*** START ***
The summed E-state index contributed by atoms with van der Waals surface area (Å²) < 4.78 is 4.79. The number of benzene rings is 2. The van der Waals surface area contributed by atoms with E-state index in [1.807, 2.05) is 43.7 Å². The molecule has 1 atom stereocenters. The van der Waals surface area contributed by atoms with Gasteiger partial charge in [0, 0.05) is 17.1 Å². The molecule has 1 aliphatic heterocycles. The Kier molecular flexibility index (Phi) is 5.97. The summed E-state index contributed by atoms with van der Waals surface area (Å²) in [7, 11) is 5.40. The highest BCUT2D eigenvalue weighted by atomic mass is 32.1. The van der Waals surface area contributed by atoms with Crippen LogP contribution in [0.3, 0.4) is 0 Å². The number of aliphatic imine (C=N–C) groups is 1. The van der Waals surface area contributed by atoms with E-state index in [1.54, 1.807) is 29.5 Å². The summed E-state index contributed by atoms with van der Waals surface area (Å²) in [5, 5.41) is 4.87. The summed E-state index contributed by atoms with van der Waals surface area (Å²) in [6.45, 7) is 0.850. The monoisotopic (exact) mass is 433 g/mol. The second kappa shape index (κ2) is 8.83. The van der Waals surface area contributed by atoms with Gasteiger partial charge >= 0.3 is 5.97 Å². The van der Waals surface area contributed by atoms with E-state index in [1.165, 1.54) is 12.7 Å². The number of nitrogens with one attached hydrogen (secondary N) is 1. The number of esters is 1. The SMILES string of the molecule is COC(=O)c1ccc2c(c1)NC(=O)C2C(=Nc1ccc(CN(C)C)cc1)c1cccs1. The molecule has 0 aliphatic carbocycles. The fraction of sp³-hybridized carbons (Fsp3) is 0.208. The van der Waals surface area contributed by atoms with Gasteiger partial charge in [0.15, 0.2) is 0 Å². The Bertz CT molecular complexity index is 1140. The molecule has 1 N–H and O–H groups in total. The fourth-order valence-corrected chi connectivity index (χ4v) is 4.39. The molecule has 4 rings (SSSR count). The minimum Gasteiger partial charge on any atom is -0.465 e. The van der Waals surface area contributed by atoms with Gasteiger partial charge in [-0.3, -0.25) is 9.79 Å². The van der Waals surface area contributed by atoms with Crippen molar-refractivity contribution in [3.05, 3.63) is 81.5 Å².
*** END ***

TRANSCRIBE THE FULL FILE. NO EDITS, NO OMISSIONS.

The summed E-state index contributed by atoms with van der Waals surface area (Å²) < 4.78 is 4.79. The number of benzene rings is 2. The van der Waals surface area contributed by atoms with E-state index in [1.807, 2.05) is 43.7 Å². The molecule has 1 atom stereocenters. The van der Waals surface area contributed by atoms with Gasteiger partial charge in [0, 0.05) is 17.1 Å². The molecule has 1 aliphatic heterocycles. The Kier molecular flexibility index (Phi) is 5.97. The summed E-state index contributed by atoms with van der Waals surface area (Å²) in [7, 11) is 5.40. The highest BCUT2D eigenvalue weighted by atomic mass is 32.1. The van der Waals surface area contributed by atoms with Crippen LogP contribution in [0.3, 0.4) is 0 Å². The number of aliphatic imine (C=N–C) groups is 1. The van der Waals surface area contributed by atoms with E-state index in [1.54, 1.807) is 29.5 Å². The summed E-state index contributed by atoms with van der Waals surface area (Å²) in [5, 5.41) is 4.87. The summed E-state index contributed by atoms with van der Waals surface area (Å²) in [6.45, 7) is 0.850. The monoisotopic (exact) mass is 433 g/mol. The second kappa shape index (κ2) is 8.83. The van der Waals surface area contributed by atoms with Gasteiger partial charge >= 0.3 is 5.97 Å². The van der Waals surface area contributed by atoms with E-state index in [1.165, 1.54) is 12.7 Å². The number of nitrogens with one attached hydrogen (secondary N) is 1. The number of esters is 1. The SMILES string of the molecule is COC(=O)c1ccc2c(c1)NC(=O)C2C(=Nc1ccc(CN(C)C)cc1)c1cccs1. The molecule has 0 aliphatic carbocycles. The fraction of sp³-hybridized carbons (Fsp3) is 0.208. The van der Waals surface area contributed by atoms with Gasteiger partial charge in [0.15, 0.2) is 0 Å². The Bertz CT molecular complexity index is 1140. The molecule has 1 N–H and O–H groups in total. The fourth-order valence-corrected chi connectivity index (χ4v) is 4.39. The molecule has 4 rings (SSSR count). The minimum Gasteiger partial charge on any atom is -0.465 e. The van der Waals surface area contributed by atoms with Gasteiger partial charge in [-0.3, -0.25) is 9.79 Å². The van der Waals surface area contributed by atoms with Crippen molar-refractivity contribution in [3.05, 3.63) is 81.5 Å².